7: Analepsy - Atrocities from Beyond
Even before seeing these guys crush a receptive audience into a super massive black hole this summer I felt like Atrocities from Beyond would be a real winner. There's nothing new about Analepsy's brand of brutal death metal. In fact it comes off as rather ordinary and almost pedestrian. But the inherent power in their grooves and slams whipe away any doubt as to this Portuguese band's abilities. Sure, they tick all the boxes for modern slam, but their dynamic songwriting and its effect is undeniable. Fans of Putrid Pile, Katalepsy and Abominable Putridity should be VERY satisfied.

6: Stälker - Shadow of the Sword
Listening to Stälker from New Zealand feels like greeting an old friend; An old friend who religiously dons his cut-off Show No Mercy t-shirt, spandex tights, bullet belt and leather arm bands every morning. Like Vulture from Germany or Ranger from Finland, you could hear their raw potential from the first shred of the first demo. Though the three songs from last year's Satanic Panic demo EP make a comeback, these already killer tunes recieve the unholy company of an additional seven instant speed metal hits. Each carving stabs at your metal heart like a newly polished steel blade. If their deadly performance doesn't persuade you, I've got bad news for you: You might be a poseur, and will summarily be escorted from the hall.

5. Devil - To the Gallows
You can always depend on Norway's Devil to come save the day with their exceptional doom traditions every few years. As always the group delivers their rocking metal with a wonderfully grounded attitude. To the Gallows is chuck full of simple but satisfying working class songs like you'd expect from earlier incarnations of Pentagram or Witchfinder General. If down to earth, beer-consuming and casually written and performed metal is your thing, Devil is the perfect fit. It's refreshing that they seem to not even try to fit in with current trends - To the Gallows is the embodiment of casual heavy metal attitude with no frills dictating rockstar behaviour.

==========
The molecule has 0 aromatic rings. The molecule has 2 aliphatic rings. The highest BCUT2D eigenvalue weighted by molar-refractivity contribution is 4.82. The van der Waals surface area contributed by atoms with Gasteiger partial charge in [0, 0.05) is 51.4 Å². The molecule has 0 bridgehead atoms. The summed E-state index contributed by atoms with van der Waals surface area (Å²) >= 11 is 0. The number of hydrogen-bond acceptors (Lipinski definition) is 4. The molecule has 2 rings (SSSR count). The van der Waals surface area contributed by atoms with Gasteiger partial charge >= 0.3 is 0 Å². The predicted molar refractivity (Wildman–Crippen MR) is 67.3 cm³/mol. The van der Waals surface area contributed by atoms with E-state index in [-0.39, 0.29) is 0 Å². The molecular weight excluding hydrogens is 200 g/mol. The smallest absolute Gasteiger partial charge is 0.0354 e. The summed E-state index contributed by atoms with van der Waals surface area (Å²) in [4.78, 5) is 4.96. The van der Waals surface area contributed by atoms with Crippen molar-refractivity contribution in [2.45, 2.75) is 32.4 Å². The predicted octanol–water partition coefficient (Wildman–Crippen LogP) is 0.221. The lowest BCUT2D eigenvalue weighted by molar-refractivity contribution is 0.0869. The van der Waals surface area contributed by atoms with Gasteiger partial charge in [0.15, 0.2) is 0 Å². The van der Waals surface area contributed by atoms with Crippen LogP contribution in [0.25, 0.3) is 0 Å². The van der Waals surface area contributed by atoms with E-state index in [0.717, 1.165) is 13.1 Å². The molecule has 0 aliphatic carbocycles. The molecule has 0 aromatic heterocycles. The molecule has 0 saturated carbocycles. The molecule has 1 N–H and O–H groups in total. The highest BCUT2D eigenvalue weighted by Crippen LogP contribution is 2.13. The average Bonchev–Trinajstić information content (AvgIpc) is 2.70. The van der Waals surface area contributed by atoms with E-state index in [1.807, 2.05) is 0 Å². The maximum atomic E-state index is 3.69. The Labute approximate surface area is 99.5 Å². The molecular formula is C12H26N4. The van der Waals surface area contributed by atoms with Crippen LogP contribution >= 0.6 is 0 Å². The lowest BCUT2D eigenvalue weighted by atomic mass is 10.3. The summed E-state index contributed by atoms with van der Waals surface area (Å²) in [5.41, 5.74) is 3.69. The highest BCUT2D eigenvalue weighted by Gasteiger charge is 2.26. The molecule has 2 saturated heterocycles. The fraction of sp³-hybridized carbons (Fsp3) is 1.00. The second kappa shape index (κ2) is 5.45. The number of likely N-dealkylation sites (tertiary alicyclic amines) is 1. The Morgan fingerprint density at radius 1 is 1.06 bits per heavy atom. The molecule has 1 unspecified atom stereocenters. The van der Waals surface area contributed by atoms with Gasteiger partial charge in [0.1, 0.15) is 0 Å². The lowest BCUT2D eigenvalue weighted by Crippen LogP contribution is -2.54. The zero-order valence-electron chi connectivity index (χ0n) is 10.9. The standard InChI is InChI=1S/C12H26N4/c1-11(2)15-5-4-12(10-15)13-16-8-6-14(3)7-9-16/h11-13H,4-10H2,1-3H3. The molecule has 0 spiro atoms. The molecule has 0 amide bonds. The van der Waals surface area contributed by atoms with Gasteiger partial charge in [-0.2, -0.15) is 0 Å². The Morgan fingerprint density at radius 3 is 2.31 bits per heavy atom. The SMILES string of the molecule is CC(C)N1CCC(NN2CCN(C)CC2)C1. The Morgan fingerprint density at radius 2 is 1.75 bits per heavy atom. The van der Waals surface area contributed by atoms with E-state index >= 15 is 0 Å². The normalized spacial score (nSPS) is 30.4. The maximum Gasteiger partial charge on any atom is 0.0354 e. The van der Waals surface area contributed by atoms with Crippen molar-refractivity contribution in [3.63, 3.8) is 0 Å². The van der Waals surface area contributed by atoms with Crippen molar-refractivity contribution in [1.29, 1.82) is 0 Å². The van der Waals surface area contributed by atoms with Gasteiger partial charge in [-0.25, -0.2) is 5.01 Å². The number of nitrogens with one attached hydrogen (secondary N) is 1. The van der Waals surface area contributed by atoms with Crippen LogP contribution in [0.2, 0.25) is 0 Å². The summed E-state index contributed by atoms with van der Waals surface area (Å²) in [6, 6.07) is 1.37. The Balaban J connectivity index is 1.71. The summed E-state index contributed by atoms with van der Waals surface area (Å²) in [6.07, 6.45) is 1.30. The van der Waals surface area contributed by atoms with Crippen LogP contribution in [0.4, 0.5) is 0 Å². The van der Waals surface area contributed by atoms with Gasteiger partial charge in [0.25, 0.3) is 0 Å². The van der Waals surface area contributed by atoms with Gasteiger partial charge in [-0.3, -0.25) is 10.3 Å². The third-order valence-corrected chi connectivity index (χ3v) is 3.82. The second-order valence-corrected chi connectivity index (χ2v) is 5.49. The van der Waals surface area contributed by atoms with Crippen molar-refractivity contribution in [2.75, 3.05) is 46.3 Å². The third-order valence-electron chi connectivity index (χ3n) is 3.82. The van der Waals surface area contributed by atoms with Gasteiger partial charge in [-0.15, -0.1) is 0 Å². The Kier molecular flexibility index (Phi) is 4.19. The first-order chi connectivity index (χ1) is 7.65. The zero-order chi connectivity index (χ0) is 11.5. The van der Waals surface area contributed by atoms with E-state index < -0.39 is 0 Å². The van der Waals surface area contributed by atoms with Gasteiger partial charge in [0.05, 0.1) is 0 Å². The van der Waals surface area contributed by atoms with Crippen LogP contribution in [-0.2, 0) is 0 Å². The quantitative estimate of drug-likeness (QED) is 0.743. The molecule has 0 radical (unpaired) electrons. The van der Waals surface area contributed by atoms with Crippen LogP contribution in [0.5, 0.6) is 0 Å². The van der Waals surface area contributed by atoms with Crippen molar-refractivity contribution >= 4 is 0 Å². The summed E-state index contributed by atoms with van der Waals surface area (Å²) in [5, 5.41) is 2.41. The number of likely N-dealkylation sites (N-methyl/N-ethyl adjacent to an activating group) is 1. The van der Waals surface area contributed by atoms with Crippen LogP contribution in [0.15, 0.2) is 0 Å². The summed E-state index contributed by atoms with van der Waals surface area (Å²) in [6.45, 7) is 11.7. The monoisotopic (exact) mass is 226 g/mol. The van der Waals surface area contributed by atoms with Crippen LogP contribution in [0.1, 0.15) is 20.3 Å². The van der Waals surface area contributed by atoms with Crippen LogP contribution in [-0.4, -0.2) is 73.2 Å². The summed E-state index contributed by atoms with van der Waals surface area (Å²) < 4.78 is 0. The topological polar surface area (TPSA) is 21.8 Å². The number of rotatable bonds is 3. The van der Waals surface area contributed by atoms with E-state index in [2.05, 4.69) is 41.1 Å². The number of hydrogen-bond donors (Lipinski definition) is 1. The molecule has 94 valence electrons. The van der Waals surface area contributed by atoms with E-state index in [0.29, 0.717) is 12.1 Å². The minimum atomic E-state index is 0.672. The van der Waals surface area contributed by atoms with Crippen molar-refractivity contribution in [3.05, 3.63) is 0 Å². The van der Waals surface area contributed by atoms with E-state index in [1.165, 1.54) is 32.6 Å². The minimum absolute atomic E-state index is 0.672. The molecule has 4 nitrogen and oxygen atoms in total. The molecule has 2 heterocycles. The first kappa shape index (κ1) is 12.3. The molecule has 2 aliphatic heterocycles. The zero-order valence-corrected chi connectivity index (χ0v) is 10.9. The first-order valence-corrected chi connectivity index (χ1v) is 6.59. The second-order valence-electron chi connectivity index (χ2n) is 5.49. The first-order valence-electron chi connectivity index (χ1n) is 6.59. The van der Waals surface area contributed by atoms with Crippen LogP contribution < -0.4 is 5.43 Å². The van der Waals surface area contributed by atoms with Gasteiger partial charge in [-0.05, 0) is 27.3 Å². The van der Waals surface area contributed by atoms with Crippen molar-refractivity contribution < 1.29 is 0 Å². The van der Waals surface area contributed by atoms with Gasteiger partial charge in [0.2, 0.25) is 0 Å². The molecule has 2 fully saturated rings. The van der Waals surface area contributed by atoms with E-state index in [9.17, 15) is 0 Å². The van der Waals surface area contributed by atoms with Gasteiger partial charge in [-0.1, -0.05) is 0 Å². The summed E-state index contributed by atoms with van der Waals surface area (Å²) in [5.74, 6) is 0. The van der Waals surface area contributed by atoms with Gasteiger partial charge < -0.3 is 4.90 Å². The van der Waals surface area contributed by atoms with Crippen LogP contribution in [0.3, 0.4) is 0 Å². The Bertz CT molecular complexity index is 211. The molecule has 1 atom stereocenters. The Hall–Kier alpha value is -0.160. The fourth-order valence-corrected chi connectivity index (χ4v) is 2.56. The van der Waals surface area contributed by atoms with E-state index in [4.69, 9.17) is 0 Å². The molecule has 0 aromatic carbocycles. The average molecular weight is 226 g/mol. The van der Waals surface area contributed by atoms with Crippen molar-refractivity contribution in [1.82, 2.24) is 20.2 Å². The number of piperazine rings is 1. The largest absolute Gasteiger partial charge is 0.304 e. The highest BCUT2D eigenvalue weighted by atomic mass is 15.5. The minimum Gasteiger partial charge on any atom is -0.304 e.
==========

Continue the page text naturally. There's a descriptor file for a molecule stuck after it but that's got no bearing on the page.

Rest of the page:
4. Argus - From Fields of Fire
Clean vocals and a seriously well thought out chorus seems to be the least of anyone's worries in the modern metal scene. Therefore it's insanely refreshing that quality bands like Argus continue to pump out album after album of epic heavy metal every few years. From Fields of Fire is no exception and follows the Argus formula from previous albums without fault, but rather than relying entirely on their time tested style they've taken to add a dash of NWOBHM aesthetics to their mix of epic doom and traditional heavy metal. Initially From Fields of Fire felt like it was harder to get into, but this album is the definition of a grower. Once it lands in steady rotation it's diffecult to let go of all the layers and unique twists and turns that Argus put forth.

3. Vulture - The Guillotine
Of the many new bands in the once-again blossoming speed metal scene, few shine bright and chrome like Vulture from Germany. With 2016's Victim to the Blade EP Vulture let us know that they're all about murderous steel-willed speed metal, and even if that demo EP was hard to top, The Guillotine is even more raw, restless and wild. Guitar licks, drum rolls and screaming vocals, the album is aptly named after an instrument that removes heads. From sheer headbanging your neck will be hard pressed to keep that noggin' of yours attatched through just one sitting of The Guillotine. Re-experience the chaos of early Kreator, the melody of Agent Steel, the brutality of early Slayer and the menacing dystopia of Destruction in one package.